houses, every one his day, they observed the custom of celebrating the several birthdays in the family, or some other special holidays, with banquets connected with winedrinking; and sent and called for their three sisters to eat and to drink with them, for the sons had establishments of their own, while the unmarried sisters lived at home Iwith their mother. These invitations were regularly issued and as regularly accepted. V. 5. And it was so, when the days of their feasting were gone about, when the annual period of these festivals had come to a close, when every one of the brothers had arranged and celebrated his feast, that Job sent and sanctified them, to atone for probable transgressions by sacrifices of purification, and rose up early in the morning and offered burnt offerings according to the number of them all, Job himself officiating as priest of the congregation of his family and making his offering at a time when the hearts would be most inclined to quiet contemplation; for Job said, It may be that my sons have sinned, forgetting the careful watch over every single word and act which quiet sobriety demands, and cursed God in their hearts, renouncing or forgetting Him and His fear, as they abandoned themselves to their pleasure. Thus did Job continually, he was wont to do that as often as occasion demanded, every year. Job is an example of a pious father, who fears God and brings up his children in the nurture and admonition of the Lord, who also patiently corrects their faults and guides them in the paths of righteousness.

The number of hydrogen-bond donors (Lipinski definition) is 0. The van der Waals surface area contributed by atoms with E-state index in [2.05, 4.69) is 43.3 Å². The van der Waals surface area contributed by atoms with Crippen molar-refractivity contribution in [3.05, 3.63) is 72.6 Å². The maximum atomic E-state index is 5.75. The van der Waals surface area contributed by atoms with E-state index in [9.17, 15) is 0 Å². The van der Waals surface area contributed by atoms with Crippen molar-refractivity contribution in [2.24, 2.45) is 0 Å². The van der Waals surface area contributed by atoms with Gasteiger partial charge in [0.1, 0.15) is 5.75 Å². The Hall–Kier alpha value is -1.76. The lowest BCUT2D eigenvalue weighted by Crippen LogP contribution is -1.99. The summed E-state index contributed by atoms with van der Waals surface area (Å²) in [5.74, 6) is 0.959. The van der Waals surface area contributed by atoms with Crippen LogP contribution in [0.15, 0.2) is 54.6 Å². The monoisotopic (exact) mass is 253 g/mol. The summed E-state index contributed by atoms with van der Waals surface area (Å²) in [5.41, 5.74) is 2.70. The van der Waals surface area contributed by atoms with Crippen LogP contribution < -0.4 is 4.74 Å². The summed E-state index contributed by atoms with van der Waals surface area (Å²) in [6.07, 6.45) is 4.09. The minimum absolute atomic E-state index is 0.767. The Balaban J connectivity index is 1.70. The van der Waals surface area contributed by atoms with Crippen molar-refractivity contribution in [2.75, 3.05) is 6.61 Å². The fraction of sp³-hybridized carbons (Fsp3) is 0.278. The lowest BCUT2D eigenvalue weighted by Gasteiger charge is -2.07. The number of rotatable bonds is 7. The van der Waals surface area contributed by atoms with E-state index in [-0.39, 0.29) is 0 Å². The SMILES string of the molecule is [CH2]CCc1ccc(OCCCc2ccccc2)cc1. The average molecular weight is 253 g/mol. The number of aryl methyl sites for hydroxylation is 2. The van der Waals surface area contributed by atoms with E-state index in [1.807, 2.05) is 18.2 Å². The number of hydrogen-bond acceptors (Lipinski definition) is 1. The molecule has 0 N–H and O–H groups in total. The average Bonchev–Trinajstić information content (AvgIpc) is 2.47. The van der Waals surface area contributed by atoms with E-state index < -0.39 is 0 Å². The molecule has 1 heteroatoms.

SATAN GIVEN PERMISSION TO AFFLICT Job. V. 6. Now, there was a day when the sons of God, God's own holy spirits, the angels ministering unto Him, came to present themselves before the Lord, the picture being that of a great monarch who daily assembles his ministers and servants about him, and Satan, the great adversary of God and men, came also among them. Although condemned to the chains of hell, the devil, as the prince of this world, has as much freedom as the Lord permits him to have, not only in governing his own subjects, but also in afflicting the children of God and in leading them into temptation, 1 Cor. 10, 13. V. 7. And the Lord said unto Satan, Whence comest thou? The object of the question was to find out whence the devil was just then coming, what he had most recently been trying to accomplish. Then Satan, who is bound in obedience to the almighty Ruler of the universe, although most unwillingly, answered the Lord and said, From going to and fro in the earth and from walking up and down in it. The words refer to the peculiar characteristic of Satan, for it is his custom to roam about, seeking whom he might devour, 1 Pet. 5, 8; he is a being without stability, malicious, intent upon evil. V. 8. And the